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As the question says, I'm having trouble understanding where does magnetic inequivalence in $\ce{^1H}$ NMR come from. All the sources I've found say that two protons are magnetically equivalent if all $J$ values to all other spins in the molecule are identical. So for example, in 1,2-dibromobenzene, the $\ce{H^3}$ and $\ce{H^6}$ are not magnetically equivalent because $J(\ce{H^3, H^4}) \neq J(\ce{H^6, H^4})$ and $J(\ce{H^3, H^5}) \neq J(\ce{H^5, H^6})$. I understand how to apply the rule, but I don't understand why does this affect the spectra. For example, assuming a not unusual $J_\mathrm{ortho} = \pu{7 Hz}$ and $J_\mathrm{meta} = \pu{2 Hz}$, then: $J(\ce{H^3, H^4}) = \pu{7 Hz} = J(\ce{H^5, H^6})$, and $J(\ce{H^3, H^4}) = \pu{2 Hz} = J(\ce{H^5, H^6})$. So they are both split the same way, but in reality they also split each other because of their magnetical inequivalence. This is what I find hard to grasp: if they are being in overall affected the same way, by the same type of atoms, in the same positions, how do they "know" that they are, in fact, different.

I guess related to this would be, why do all protons in ethene give the same signal? If they are also related differently between each other? ($\ce{H^1}$ and $\ce{H^{$1'$}}$ have different coupling constants to each $\ce{H^2}$ and $\ce{H^{$2'$}}$, cis and trans, respectively).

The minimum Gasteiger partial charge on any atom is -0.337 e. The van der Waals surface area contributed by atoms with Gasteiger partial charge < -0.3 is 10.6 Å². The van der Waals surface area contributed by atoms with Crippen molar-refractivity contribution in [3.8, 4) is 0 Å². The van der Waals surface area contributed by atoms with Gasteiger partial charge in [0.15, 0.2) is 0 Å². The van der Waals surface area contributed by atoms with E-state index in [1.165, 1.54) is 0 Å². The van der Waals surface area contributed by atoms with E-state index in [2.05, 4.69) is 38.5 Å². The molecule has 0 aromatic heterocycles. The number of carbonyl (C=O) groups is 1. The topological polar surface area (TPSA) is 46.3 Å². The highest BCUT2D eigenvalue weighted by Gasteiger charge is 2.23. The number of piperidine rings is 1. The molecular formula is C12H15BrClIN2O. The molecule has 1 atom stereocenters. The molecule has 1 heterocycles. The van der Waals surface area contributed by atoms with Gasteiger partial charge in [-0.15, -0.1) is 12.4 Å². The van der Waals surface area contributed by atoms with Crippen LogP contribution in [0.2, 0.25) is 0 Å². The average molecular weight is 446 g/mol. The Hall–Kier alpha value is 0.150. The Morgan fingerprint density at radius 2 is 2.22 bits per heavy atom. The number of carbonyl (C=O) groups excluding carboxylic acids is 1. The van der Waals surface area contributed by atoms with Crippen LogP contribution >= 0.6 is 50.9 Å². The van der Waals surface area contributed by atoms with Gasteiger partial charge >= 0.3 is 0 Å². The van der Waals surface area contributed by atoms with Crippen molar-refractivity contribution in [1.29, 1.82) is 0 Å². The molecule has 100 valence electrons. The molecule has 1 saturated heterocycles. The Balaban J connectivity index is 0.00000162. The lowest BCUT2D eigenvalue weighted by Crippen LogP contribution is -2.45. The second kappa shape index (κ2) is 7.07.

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Firstly, thank you for asking a very interesting question that certainly pushed my limits of knowledge (and others' as well). I apologise if I have made mistakes, it is a real possibility. All references are to Levitt's Spin Dynamics, 2nd ed. (an excellent book, by the way).

From a quantum mechanical point of view, the complexity in the spectrum of magnetically inequivalent nuclei should be considered the "norm". Fundamentally, in any strongly coupled system where the difference in Larmor frequency between two spins $\Delta \omega$ is much less than the coupling constant $J$, we expect to see complex spectra (see second half of this answer for more discussion).

Magnetic equivalence is a special case which leads to simplifications in the Hamiltonian and hence in the spectrum. As I mentioned in a comment, it can be shown that any coupling between magnetically equivalent nuclei "disappear". The word "disappear" merits further explanation, though. It is not true that the coupling constant $J$ goes to zero, for example. Neither is it true that it is averaged to zero by some sort of physical process, e.g. molecular rotation. It only means that the coupling term in the Hamiltonian has no impact on the expectation value of any quantum mechanical observable, or its evolution. (Formally, this is because the coupling Hamiltonian between two magnetically equivalent nuclei